Stony Brook has received a four-year, $1.5 million grant from the Howard Hughes Medical Institute (HHMI) to enhance science education. The award will be led by Professor of Biochemistry and Cell Biology David Bynum, also founder and director of the Center for Science and Mathematics Education (CESAME). HHMI, the largest private funder of science education in the nation, invited 197 research universities to submit proposals and selected 50 institutions to receive a total of $70 million.
With this funding, CESAME will create undergraduate courses such as the Laboratory in Cancer Genetics, strengthen relationships with Cold Spring Harbor and Brookhaven National Laboratories, develop a partnership with the Center for Communicating Science in the School of Journalism, bring students from high-needs school districts into Stony Brook labs, work with science teachers from across the State to bring state-of-the art science into the schools, create new opportunities for professional development for postdoctoral fellows, and provide funded research opportunities for students in the University’s newly created Ph.D. program in science education.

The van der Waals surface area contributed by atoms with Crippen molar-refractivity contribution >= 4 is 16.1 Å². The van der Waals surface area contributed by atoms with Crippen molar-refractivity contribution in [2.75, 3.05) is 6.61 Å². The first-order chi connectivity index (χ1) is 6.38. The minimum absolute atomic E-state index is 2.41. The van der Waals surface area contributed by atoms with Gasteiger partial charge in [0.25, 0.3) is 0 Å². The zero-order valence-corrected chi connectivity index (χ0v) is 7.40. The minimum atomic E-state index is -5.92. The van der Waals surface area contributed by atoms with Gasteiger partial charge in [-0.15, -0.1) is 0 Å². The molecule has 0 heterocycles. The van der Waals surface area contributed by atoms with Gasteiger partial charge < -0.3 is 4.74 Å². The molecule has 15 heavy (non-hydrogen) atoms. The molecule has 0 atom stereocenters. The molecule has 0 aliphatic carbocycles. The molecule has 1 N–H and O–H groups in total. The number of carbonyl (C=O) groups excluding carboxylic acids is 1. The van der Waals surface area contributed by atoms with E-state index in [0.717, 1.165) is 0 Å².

“I am delighted that Stony Brook University has received this highly prized award,” said Stony Brook University President Samuel L. Stanley Jr., M.D. “It is an opportunity to provide first-rate science education and research experiences for our students and a recognition of our ability to continue to innovate and develop new opportunities”
“Having strength in the sciences plus the only doctoral program in science education on Long Island, we are attracting outstanding talent into our 2010 class,” said Keith Sheppard, Director of the Ph.D. program and Associate Director of CESAME. “The strongest of these students will be awarded HHMI fellowships to assist them in developing strategies to improve science education in New York State and the nation. This is exactly the impact we want to make with our program and the Center.”
“This grant, which we have received from HHMI since 1994, demonstrates the tangible commitment of HHMI and Stony Brook to our efforts,” said Bynum. “We have now received more than $ 20 million in external funding and have created science education programs from pre-K to the postdoctoral levels. We are well on the way to becoming a global leader in science education.”